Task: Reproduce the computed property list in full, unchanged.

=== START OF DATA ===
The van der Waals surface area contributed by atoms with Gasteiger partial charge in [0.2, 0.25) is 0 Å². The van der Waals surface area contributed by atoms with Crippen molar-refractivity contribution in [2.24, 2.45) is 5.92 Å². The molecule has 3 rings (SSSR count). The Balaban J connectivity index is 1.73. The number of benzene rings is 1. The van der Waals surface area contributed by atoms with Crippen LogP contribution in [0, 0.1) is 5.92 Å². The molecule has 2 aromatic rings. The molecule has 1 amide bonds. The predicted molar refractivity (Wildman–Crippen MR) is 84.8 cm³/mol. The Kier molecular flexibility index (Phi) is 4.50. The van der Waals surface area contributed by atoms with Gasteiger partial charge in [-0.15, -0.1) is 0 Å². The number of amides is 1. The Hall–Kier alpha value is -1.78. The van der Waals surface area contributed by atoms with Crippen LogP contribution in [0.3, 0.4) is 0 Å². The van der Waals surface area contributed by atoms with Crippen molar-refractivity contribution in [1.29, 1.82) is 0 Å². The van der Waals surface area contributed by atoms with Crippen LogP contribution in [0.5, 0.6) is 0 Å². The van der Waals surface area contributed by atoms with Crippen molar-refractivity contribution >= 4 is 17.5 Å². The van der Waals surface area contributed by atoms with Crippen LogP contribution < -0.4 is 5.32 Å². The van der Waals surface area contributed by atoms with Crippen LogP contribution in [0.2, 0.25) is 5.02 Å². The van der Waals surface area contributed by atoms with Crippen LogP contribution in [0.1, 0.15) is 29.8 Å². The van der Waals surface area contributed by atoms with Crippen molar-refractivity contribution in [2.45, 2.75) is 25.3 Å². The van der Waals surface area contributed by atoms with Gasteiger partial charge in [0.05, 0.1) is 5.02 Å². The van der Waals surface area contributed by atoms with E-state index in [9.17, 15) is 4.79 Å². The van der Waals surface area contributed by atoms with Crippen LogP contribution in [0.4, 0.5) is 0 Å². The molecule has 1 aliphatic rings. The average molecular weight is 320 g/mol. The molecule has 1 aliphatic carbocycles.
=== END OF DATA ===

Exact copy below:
The van der Waals surface area contributed by atoms with Gasteiger partial charge in [0.2, 0.25) is 0 Å². The van der Waals surface area contributed by atoms with Crippen molar-refractivity contribution in [2.24, 2.45) is 5.92 Å². The molecule has 3 rings (SSSR count). The Balaban J connectivity index is 1.73. The number of benzene rings is 1. The van der Waals surface area contributed by atoms with Crippen LogP contribution in [0, 0.1) is 5.92 Å². The molecule has 2 aromatic rings. The molecule has 1 amide bonds. The predicted molar refractivity (Wildman–Crippen MR) is 84.8 cm³/mol. The Kier molecular flexibility index (Phi) is 4.50. The van der Waals surface area contributed by atoms with Gasteiger partial charge in [-0.15, -0.1) is 0 Å². The number of amides is 1. The Hall–Kier alpha value is -1.78. The van der Waals surface area contributed by atoms with Crippen LogP contribution in [0.3, 0.4) is 0 Å². The van der Waals surface area contributed by atoms with Crippen molar-refractivity contribution in [1.29, 1.82) is 0 Å². The van der Waals surface area contributed by atoms with Crippen LogP contribution in [0.5, 0.6) is 0 Å². The van der Waals surface area contributed by atoms with Crippen molar-refractivity contribution >= 4 is 17.5 Å². The van der Waals surface area contributed by atoms with Crippen LogP contribution < -0.4 is 5.32 Å². The van der Waals surface area contributed by atoms with Crippen LogP contribution in [0.2, 0.25) is 5.02 Å². The van der Waals surface area contributed by atoms with Crippen LogP contribution in [0.1, 0.15) is 29.8 Å². The van der Waals surface area contributed by atoms with Crippen molar-refractivity contribution in [2.45, 2.75) is 25.3 Å². The van der Waals surface area contributed by atoms with Gasteiger partial charge in [0.05, 0.1) is 5.02 Å². The van der Waals surface area contributed by atoms with E-state index in [9.17, 15) is 4.79 Å². The van der Waals surface area contributed by atoms with Crippen LogP contribution in [0.4, 0.5) is 0 Å². The molecule has 1 aliphatic rings. The average molecular weight is 320 g/mol. The molecule has 1 aliphatic carbocycles.